Re-evaluating Boas’s 1888 “Chinook Songs” (Part 9)

Our case keeps solidifying…

…Franz Boas did us a huge favour by documenting all of these Chinuk Wawa songs that no one else thought to write down.

And, we can now add insights to deepen people’s understanding that “the Jargon” is a fluently expressive language, and that it had distinctive dialects such as this one that I’m calling “North Coast”.


SONG #25:

chinook songs 25

Tlos maika tchako ahiya ya!
łúsh [1] máyka cháko ahiya ya!
good you come ahiya ya
‘Oh, come here’
DDR: ‘You should come (here), ahiya ya!’


Polatli alta aya a!

púlakʰli álta [2] aya a!
night/dark now aya a
‘To-night!’
DDR: ‘It’s evening now, aya a!’


Naika tiki wawa! aya.

náyka tíki wáwa! aya. 
I want talk! aya
‘I want to speak to you!’ 

DDR: ‘I want to talk, aya!’

Comments on song #25:

łúsh [1] máyka cháko: I take the optional occurrence of łúsh in this dialect’s commands as softening them, so I’m translating this one with ‘should’. You could argue that Boas has reflected this with his added “Oh”. 

púlakʰli álta [2] gets a revised translation by Boas in his 1933 paper on the Jargon: ‘It is dark now’. 

Summary of song #25:

Both of my notes above are minor; Boas has effectively put the sense of the song into English. The difference between his ‘To-night’, and my (and his later) ‘It is dark/evening’ does make a scene-setting difference, though.


SONG #26:

chinook songs 26

Kanowe sun naika kelai. 
kánawi sán náyka kʰiláy. 
every/all day I cry.
‘Always I cry,’
DDR: ‘Every day I cry.’


Saia naika mitlait alta.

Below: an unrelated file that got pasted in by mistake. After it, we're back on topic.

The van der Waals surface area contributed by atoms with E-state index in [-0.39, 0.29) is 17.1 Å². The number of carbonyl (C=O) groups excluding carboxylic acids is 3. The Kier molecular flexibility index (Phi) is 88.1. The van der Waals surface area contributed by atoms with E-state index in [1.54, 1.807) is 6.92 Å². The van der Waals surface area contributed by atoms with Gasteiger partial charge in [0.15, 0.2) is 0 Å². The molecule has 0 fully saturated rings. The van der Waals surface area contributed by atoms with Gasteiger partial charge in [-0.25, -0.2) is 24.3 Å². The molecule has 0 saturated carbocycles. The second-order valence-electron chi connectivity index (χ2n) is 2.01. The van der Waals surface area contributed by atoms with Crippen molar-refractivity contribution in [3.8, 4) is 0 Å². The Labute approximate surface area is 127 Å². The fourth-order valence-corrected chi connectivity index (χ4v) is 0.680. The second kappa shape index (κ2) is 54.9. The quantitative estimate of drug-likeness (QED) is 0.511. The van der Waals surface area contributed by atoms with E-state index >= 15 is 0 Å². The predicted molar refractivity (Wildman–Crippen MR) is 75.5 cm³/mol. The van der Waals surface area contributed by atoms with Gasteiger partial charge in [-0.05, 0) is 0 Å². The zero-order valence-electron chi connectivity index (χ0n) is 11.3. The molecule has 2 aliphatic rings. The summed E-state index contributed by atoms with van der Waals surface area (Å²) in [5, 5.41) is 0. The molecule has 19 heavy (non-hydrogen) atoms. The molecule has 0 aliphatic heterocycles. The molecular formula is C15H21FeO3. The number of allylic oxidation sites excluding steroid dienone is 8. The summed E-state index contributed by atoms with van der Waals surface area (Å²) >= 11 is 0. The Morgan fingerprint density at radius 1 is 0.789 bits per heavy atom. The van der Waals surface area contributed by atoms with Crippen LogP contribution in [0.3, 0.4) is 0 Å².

sayá náyka míłayt álta. 
far I be.located now.
‘For I live far away.’ 

DDR: ‘It’s far away that I live now.’

Comments on song #26:

This lyric is a variation on song #2. See my comments there.

Summary of song #26:

It can be argued that the translation of these lyrics into English could be made more exact.


SONG #27:

chinook songs 27

White man alta [Ø] kopa maika man, Mary. 
xwáyt-mán álta Ø [1] kʰupa máyka mán, méri. 
white-man now exist for your man, Mary.
‘A white man is now your husband, Mary.’
DDR: ‘(So it’s) a white man now for your husband, Mary?’

Dja! Tlos kakoa maika mash naika. 
dja! łúsh kákwa [2] máyka másh náyka. 
dja! good thus you leave me.
‘Ha, cast me off thus!’
DDR: ‘Ha! Go ahead and leave me like that.’


Kaltas kopa naika alta. 

kʰə́ltəs kʰupa náyka álta. 
worthless to me now.
‘I do not care now.’
DDR: ‘I don’t care now.’


Ya aya aya. 

ya aya aya. 
ya aya aya.
‘Ya aya aya.’

DDR: ‘Ya aya aya.’

Comments on song #27:

xwáyt-mán álta Ø [1] — here I see the amply documented null (not pronounced) version of the Chinuk Wawa ‘be’ verb, since I analyze all freestanding main clauses in the language as having some kind of verb. By the way, < white man > is a known word of BC Jargon, occurring dozens of times in our data from the Kamloops region, for example; it’s more common than either < King George > or < Boston > there. 

łúsh kákwa [2], as I’ve shown you in a couple of “Chinook Songs” already such as #10, is a kind of resigned/accepting ‘go ahead’ expression. 

Summary of song #27:

Again we have an adequate translation by Boas, which nonetheless can be made more precise when we apply knowledge of Chinuk Wawa acquired since 1888.


What do you think?

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